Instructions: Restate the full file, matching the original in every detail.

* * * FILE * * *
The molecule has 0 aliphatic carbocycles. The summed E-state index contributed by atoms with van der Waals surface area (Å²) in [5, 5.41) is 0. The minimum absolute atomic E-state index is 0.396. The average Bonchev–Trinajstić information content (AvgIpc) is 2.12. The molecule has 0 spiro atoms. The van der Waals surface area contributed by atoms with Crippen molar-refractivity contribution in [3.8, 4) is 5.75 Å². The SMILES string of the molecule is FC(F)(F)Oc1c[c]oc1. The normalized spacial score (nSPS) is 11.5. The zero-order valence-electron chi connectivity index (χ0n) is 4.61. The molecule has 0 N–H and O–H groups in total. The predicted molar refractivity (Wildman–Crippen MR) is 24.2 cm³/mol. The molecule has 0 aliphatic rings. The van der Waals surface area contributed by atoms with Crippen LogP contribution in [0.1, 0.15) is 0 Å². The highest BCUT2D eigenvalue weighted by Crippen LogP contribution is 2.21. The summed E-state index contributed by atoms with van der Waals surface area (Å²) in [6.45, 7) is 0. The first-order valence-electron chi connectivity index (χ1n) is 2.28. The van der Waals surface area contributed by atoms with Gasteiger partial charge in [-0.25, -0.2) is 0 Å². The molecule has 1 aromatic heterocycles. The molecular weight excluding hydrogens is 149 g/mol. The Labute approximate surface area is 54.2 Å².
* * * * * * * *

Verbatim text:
The molecule has 0 aliphatic carbocycles. The summed E-state index contributed by atoms with van der Waals surface area (Å²) in [5, 5.41) is 0. The minimum absolute atomic E-state index is 0.396. The average Bonchev–Trinajstić information content (AvgIpc) is 2.12. The molecule has 0 spiro atoms. The van der Waals surface area contributed by atoms with Crippen molar-refractivity contribution in [3.8, 4) is 5.75 Å². The SMILES string of the molecule is FC(F)(F)Oc1c[c]oc1. The normalized spacial score (nSPS) is 11.5. The zero-order valence-electron chi connectivity index (χ0n) is 4.61. The molecule has 0 N–H and O–H groups in total. The predicted molar refractivity (Wildman–Crippen MR) is 24.2 cm³/mol. The molecule has 0 aliphatic rings. The van der Waals surface area contributed by atoms with Crippen LogP contribution in [0.1, 0.15) is 0 Å². The highest BCUT2D eigenvalue weighted by Crippen LogP contribution is 2.21. The summed E-state index contributed by atoms with van der Waals surface area (Å²) in [6.45, 7) is 0. The first-order valence-electron chi connectivity index (χ1n) is 2.28. The van der Waals surface area contributed by atoms with Gasteiger partial charge in [-0.25, -0.2) is 0 Å². The molecule has 1 aromatic heterocycles. The molecular weight excluding hydrogens is 149 g/mol. The Labute approximate surface area is 54.2 Å².